Then the shutdown started over Democrats’ refusal to fund Mr. Trump’s border wall demand. The president decided to stay in Washington to demonstrate his desire to get a deal on border security and, perhaps, to avoid the optics of vacationing in sunny splendor while about 800,000 federal workers were being furloughed. (Mrs. Pelosi reportedly took a trip to Hawaii, although her spokesman said she was in her home base of San Francisco.)

Mr. Trump did leave Washington once, departing just after midnight on Christmas for a 30-hour whirlwind trip with first lady Melania Trump to visit U.S. troops in Iraq and Germany. The excursion had been planned secretly for weeks.

Aside from that trip, the president has held occasional meetings with Republican lawmakers, spoken on the phone with foreign leaders including Chinese President Xi Jinping, and tweeted repeatedly to remind Democrats that he was available for negotiations.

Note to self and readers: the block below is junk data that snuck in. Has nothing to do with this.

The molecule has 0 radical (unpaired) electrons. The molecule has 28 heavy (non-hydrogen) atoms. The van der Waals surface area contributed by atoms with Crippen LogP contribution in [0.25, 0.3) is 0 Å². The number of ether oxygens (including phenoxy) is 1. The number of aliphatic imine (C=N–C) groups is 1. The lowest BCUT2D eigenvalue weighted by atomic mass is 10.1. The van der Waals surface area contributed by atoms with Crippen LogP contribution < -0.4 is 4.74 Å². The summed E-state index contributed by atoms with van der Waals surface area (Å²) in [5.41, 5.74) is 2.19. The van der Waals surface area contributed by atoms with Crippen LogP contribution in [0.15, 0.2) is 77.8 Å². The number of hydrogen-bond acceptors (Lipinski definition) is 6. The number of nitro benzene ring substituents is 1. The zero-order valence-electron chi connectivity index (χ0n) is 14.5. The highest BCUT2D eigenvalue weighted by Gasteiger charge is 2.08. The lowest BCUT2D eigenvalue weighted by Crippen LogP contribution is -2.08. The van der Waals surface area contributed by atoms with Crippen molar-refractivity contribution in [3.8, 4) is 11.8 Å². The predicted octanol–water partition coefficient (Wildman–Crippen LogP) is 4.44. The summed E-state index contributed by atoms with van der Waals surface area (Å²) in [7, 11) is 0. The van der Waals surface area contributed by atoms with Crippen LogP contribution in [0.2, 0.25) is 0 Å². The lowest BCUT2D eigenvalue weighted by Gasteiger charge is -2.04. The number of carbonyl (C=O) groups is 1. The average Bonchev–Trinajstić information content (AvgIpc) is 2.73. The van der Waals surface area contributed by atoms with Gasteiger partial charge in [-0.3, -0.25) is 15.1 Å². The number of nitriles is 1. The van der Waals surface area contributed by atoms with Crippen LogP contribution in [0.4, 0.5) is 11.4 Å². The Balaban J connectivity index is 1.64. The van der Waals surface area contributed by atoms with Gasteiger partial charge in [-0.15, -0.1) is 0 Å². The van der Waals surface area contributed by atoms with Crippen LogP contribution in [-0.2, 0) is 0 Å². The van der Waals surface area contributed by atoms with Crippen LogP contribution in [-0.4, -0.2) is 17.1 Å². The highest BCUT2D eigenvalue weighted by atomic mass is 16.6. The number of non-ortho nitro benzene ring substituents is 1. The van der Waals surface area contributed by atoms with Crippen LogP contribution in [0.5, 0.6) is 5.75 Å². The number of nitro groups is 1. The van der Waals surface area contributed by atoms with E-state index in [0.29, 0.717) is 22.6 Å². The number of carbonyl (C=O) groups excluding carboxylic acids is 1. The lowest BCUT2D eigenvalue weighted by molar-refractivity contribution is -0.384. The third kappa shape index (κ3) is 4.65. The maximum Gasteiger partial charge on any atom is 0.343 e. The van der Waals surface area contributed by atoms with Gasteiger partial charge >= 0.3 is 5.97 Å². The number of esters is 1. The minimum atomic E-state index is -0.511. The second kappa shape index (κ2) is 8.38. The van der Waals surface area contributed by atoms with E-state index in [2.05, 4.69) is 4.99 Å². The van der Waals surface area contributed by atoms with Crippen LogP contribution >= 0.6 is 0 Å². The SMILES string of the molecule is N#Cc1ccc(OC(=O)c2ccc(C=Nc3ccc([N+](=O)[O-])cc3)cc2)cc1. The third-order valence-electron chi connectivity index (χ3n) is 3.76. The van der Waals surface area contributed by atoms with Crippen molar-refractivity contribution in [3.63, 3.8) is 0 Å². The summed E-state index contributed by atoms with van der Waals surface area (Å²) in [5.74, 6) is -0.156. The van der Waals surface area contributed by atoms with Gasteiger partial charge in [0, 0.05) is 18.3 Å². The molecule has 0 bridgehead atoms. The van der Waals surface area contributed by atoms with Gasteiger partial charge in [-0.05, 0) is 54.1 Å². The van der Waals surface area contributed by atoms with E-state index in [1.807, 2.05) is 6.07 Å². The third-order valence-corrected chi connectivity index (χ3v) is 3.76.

“I am in the White House waiting for the Democrats to come on over and make a deal on Border Security,” Mr. Trump tweeted Saturday. “From what I hear, they are spending so much time on Presidential Harassment that they have little time left for things like stopping crime and our military!”

The president also signed 13 relatively minor bills into law Monday, including a measure that requires DHS to develop a strategy improve emergency responses to the threat of vehicular terrorism.

As the shutdown has dragged on, the president’s demands and descriptions for a border barrier have shifted. He has gone from calling it a “wall” to a “steel slat barrier” (tweeting a diagram of a tall fence with pointed tips) and back to a “concrete wall.”

“An all concrete Wall was NEVER ABANDONED, as has been reported by the media,” Mr. Trump tweeted Monday. “Some areas will be all concrete but the experts at Border Patrol prefer a Wall that is see through (thereby making it possible to see what is happening on both sides). Makes sense to me!”

He was apparently referring to an interview that departing White House chief of staff John F. Kelly gave to The Los Angeles Times last weekend.